Process Management

News last update:6 Aug 2012

'Stop subsidising ethanol industry'

Several US animal industry groups have urged the House Ways and Means Committee to allow a 30-year-old tax credit and a protective tariff for ethanol to expire at the end of this year.

"Although we support the need to advance renewable and alternative sources of energy, we strongly believe that it is time that the mature corn-based ethanol industry operates on a level playing field with other commodities that rely on corn as their major input," the American Meat Institute (AMI), the National Turkey Federation, the National Chicken Council and the National Cattlemen's Beef Association in the US, wrote in a letter to the responsible congressmenof the tax-writing committee.
According to AMI, the letter notes serious concerns over the negative economic effects that government support for corn-ethanol has had on animal agriculture, specifically the Volumetric Ethanol Excise Tax Credit (VEETC) and the import tariff on foreign ethanol.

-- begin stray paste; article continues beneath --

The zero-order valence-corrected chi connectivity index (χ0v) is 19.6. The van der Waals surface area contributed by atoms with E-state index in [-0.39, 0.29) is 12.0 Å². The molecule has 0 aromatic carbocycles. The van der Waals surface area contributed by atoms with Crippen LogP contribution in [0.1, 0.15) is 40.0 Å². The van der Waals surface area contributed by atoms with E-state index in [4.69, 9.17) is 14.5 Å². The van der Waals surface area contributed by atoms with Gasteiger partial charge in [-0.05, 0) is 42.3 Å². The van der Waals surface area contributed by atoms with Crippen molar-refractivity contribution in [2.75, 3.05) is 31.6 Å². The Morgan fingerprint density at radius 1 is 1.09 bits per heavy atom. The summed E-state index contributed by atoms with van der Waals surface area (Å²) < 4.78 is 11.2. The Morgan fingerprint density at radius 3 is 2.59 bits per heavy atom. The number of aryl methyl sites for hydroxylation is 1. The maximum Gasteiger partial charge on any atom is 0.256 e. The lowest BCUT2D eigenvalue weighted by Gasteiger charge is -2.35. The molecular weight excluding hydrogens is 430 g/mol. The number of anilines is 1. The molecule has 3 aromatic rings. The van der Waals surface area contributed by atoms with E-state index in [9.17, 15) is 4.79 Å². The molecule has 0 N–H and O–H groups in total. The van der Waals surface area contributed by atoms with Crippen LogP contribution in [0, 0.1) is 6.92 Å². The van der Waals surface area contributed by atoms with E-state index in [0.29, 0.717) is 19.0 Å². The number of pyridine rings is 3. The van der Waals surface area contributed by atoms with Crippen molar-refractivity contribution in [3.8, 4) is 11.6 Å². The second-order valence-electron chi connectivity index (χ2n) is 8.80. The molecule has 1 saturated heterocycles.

"The blender's tax credit, coupled with the import tariff on foreign ethanol, has distorted the corn market, increased the cost of feeding animals, and squeezed production margins – resulting in job losses and bankruptcies in rural communities across America," the letter reads.
The letter notes that a September 2008 by the Congressional Research Service (CRS) stated that the dramatic increase in livestock production costs were attributed to higher costs for feed.
"There is no safety net to protect against the volatility in the commodity markets, forcing all industries to pay higher prices for input costs due to the fluctuations in the corn market," the letter states.
The letter ends by reminding the committee that animal agriculture is united in its support for energy independence and the development of the renewable fuels industry.
"However, 30 years of support has created a mature corn ethanol industry that now needs to compete fairly in the marketplace and allow for the next generation of renewable fuels to grow," the letter concludes.

Dick Ziggers

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